Brazil: Greek Ambassador’s Wife and her Lover Are Top Suspects in His Assassination

Francoise Amiridis, the wife of Greece's Ambassador to Brazil Kyriakos Amiridis, arrives at a police station to be interrogated in connection with her husband's disappearance in Belford Roxo, Brazil, Friday, Dec. 30, 2016. Authorities believe that the ambassador was killed at the home his wife kept in the Rio de …
Fabiano Rocha/Extra Ag O Globo via AP

A Brazilian military police officer has confessed to killing Greek Ambassador to Brasilia Kyriakos Amiridis, the husband of his lover, in what he claims to have been self-defense. Police contradict his claim, however, stating evidence points to the ambassador’s wife Francoise orchestrating the murder.

Françoise de Souza Oliveira reported her husband missing to police on Wednesday in Rio de Janeiro, where the couple and their ten-year-old daughter were on vacation. Police ultimately found burned remains they believe to be of the Greek ambassador in a hollowed-out car apparently set on fire shortly after Amiridis’s death.

The Brazilian newspaper O Globo reports that two men have been arrested in connection with the killing: military police officer Sérgio Gomes Moreira Filho and Eduardo Moreira Tedeschi de Melo, described in conflicting reports as either Filho’s cousin or nephew. Filho has confessed to killing Amiridis but claims he did so in self-defense, alleging that he had come to the ambassador’s vacation home to reproach him for an alleged assault on his wife. Involved in a fist fight, Filho claims he strangled Amiridis upon noticing a firearm within the ambassador’s reach.

Greece’s ambassador to Brazil, Kyriakos Amiridis (Marcos Correa/Brazil’s presidential press office via AP)

According to police, Filho then “drove about 300 kilometers” using the ambassador’s rented vacation car with the body, ultimately setting it on fire in Nova Friburgo.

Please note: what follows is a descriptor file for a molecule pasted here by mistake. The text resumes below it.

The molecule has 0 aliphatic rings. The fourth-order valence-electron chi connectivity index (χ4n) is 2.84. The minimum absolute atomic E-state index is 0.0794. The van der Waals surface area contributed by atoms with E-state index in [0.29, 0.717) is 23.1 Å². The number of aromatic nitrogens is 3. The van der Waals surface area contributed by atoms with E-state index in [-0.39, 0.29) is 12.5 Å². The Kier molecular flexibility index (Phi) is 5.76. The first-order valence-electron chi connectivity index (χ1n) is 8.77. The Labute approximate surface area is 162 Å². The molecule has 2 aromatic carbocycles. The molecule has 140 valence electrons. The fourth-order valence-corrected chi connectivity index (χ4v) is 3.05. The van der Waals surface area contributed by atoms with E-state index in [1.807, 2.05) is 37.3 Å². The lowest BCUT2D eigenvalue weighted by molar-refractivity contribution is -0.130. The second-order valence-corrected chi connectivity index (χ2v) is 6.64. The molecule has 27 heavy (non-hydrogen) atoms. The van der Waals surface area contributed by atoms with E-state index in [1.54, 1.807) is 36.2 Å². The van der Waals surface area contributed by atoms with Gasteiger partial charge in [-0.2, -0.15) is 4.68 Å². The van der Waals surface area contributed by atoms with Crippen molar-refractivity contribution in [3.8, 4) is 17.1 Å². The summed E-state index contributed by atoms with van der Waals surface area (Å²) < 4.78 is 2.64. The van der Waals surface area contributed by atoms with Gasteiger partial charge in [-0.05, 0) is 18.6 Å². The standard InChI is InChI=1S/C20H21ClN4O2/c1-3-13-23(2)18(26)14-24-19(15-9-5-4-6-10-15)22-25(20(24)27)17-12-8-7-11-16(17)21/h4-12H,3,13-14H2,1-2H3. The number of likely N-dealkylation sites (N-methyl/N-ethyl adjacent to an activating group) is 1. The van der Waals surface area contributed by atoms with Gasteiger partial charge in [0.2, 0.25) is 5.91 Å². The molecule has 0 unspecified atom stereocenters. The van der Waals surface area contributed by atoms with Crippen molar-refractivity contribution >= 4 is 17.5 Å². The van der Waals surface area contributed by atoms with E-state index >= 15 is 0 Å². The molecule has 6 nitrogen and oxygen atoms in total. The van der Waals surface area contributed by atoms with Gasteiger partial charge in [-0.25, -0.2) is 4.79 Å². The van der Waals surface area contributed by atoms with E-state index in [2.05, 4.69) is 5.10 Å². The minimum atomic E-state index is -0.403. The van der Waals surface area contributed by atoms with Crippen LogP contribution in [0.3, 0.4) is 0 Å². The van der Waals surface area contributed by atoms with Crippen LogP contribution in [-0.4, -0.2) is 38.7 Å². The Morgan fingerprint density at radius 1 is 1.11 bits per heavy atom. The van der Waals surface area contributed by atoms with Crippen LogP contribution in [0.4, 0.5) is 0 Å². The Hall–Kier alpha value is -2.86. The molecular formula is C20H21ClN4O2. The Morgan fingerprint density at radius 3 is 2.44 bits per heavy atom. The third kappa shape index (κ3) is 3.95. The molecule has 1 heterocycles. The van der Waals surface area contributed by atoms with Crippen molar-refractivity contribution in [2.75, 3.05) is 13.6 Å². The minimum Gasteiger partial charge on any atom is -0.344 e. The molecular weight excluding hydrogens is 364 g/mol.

De Souza’s version of events corroborates Filho’s; she has confirmed to police that they were lovers and insisted that she had no role in the killing and could not have participated or stopped it because she was out with their daughter at the time.

Moreira’s account, however, differs significantly from the couple’s. Moreira has confessed to being a “lookout” accomplice for Filho, waiting outside of the home to ensure no one would interrupt the killing. He participated, he told police, because de Souza offered 80,000 reais ($25,500) to aid in killing her husband and threatened to kill him if he told police. Moreira claims de Souza warned, “if you denounce us, you will end up like the ambassador.”

Moreira also claims she never told him her husband was an ambassador, merely a “businessman” — possibly to avoid scaring him away from the job given the very public murder of Russia’s ambassador to Turkey Andrei Karlov in December. Unlike that assassination — also by a policeman, Mevlut Mert Altintas, who stated he sought “revenge” for Aleppo through his act — police have not found any reason to believe that Amiridis’s death is a political crime.

Police investigator Evaristo Pontes Magalhaes told reporters in a press conference Friday that de Souza was a prime suspect. “All our evidence suggests that her motivation was to use the financial resources left by the ambassador so she could enjoy life with Sergio,” he explained. In addition to Moreira’s testimony, police note that they found blood on the sofa in the vacation home where the crime occurred, contradicting the asphyxiation claim and that surveillance footage shows de Souza returned home before Filho removed the body yet waited two more days to contact police regarding her husband’s disappearance.

Prior to his tenure as Greek Ambassador to Brazil, Amiridis served as Greece’s ambassador to Libya between 2012 and 2016. He has previously engaged in diplomatic efforts in Rio de Janeiro.


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